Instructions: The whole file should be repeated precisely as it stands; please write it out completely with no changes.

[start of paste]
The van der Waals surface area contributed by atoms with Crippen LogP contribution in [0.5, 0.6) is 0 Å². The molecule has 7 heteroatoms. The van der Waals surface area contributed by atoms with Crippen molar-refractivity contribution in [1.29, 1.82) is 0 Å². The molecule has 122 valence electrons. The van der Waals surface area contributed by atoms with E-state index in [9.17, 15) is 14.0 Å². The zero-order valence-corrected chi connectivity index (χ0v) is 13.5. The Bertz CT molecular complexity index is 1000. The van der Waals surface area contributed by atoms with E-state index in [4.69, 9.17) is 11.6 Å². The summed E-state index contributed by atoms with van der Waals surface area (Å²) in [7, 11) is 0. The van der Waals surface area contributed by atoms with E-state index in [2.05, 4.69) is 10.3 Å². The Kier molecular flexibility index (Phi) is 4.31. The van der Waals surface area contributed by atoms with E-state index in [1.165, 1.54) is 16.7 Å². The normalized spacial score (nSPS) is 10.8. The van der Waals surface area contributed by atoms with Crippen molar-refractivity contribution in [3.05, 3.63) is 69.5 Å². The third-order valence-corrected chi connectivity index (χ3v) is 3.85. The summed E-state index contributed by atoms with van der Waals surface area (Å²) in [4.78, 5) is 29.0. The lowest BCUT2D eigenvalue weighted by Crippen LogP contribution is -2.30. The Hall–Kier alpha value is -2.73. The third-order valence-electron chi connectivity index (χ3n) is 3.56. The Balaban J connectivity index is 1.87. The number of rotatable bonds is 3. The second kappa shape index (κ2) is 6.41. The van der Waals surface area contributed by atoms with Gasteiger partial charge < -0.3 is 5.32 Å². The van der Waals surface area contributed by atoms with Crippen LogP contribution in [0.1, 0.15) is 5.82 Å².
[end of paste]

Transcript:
The van der Waals surface area contributed by atoms with Crippen LogP contribution in [0.5, 0.6) is 0 Å². The molecule has 7 heteroatoms. The van der Waals surface area contributed by atoms with Crippen molar-refractivity contribution in [1.29, 1.82) is 0 Å². The molecule has 122 valence electrons. The van der Waals surface area contributed by atoms with E-state index in [9.17, 15) is 14.0 Å². The zero-order valence-corrected chi connectivity index (χ0v) is 13.5. The Bertz CT molecular complexity index is 1000. The van der Waals surface area contributed by atoms with E-state index in [4.69, 9.17) is 11.6 Å². The summed E-state index contributed by atoms with van der Waals surface area (Å²) in [7, 11) is 0. The van der Waals surface area contributed by atoms with E-state index in [2.05, 4.69) is 10.3 Å². The Kier molecular flexibility index (Phi) is 4.31. The van der Waals surface area contributed by atoms with E-state index in [1.165, 1.54) is 16.7 Å². The normalized spacial score (nSPS) is 10.8. The van der Waals surface area contributed by atoms with Crippen molar-refractivity contribution in [3.05, 3.63) is 69.5 Å². The third-order valence-corrected chi connectivity index (χ3v) is 3.85. The summed E-state index contributed by atoms with van der Waals surface area (Å²) in [4.78, 5) is 29.0. The lowest BCUT2D eigenvalue weighted by Crippen LogP contribution is -2.30. The Hall–Kier alpha value is -2.73. The third-order valence-electron chi connectivity index (χ3n) is 3.56. The Balaban J connectivity index is 1.87. The number of rotatable bonds is 3. The second kappa shape index (κ2) is 6.41. The van der Waals surface area contributed by atoms with Gasteiger partial charge < -0.3 is 5.32 Å². The van der Waals surface area contributed by atoms with Crippen LogP contribution in [0.1, 0.15) is 5.82 Å².